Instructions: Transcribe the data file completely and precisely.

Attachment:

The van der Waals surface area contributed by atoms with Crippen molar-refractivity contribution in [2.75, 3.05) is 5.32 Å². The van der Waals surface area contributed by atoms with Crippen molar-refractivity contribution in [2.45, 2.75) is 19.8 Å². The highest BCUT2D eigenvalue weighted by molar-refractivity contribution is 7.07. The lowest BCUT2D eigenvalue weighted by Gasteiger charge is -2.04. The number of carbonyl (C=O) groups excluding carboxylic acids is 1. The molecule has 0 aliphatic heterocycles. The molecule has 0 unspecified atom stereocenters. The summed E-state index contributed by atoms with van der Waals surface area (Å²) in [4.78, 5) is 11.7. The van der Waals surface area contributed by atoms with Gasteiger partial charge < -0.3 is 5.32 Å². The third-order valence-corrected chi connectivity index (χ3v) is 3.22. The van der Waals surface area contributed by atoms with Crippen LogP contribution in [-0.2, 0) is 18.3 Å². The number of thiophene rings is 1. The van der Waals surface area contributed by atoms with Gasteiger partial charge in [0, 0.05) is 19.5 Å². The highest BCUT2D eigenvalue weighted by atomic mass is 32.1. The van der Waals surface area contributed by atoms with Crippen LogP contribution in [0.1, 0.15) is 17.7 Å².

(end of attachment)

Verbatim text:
The van der Waals surface area contributed by atoms with Crippen molar-refractivity contribution in [2.75, 3.05) is 5.32 Å². The van der Waals surface area contributed by atoms with Crippen molar-refractivity contribution in [2.45, 2.75) is 19.8 Å². The highest BCUT2D eigenvalue weighted by molar-refractivity contribution is 7.07. The lowest BCUT2D eigenvalue weighted by Gasteiger charge is -2.04. The number of carbonyl (C=O) groups excluding carboxylic acids is 1. The molecule has 0 aliphatic heterocycles. The molecule has 0 unspecified atom stereocenters. The summed E-state index contributed by atoms with van der Waals surface area (Å²) in [4.78, 5) is 11.7. The van der Waals surface area contributed by atoms with Gasteiger partial charge < -0.3 is 5.32 Å². The third-order valence-corrected chi connectivity index (χ3v) is 3.22. The van der Waals surface area contributed by atoms with Crippen LogP contribution in [-0.2, 0) is 18.3 Å². The number of thiophene rings is 1. The van der Waals surface area contributed by atoms with Gasteiger partial charge in [0, 0.05) is 19.5 Å². The highest BCUT2D eigenvalue weighted by atomic mass is 32.1. The van der Waals surface area contributed by atoms with Crippen LogP contribution in [0.1, 0.15) is 17.7 Å².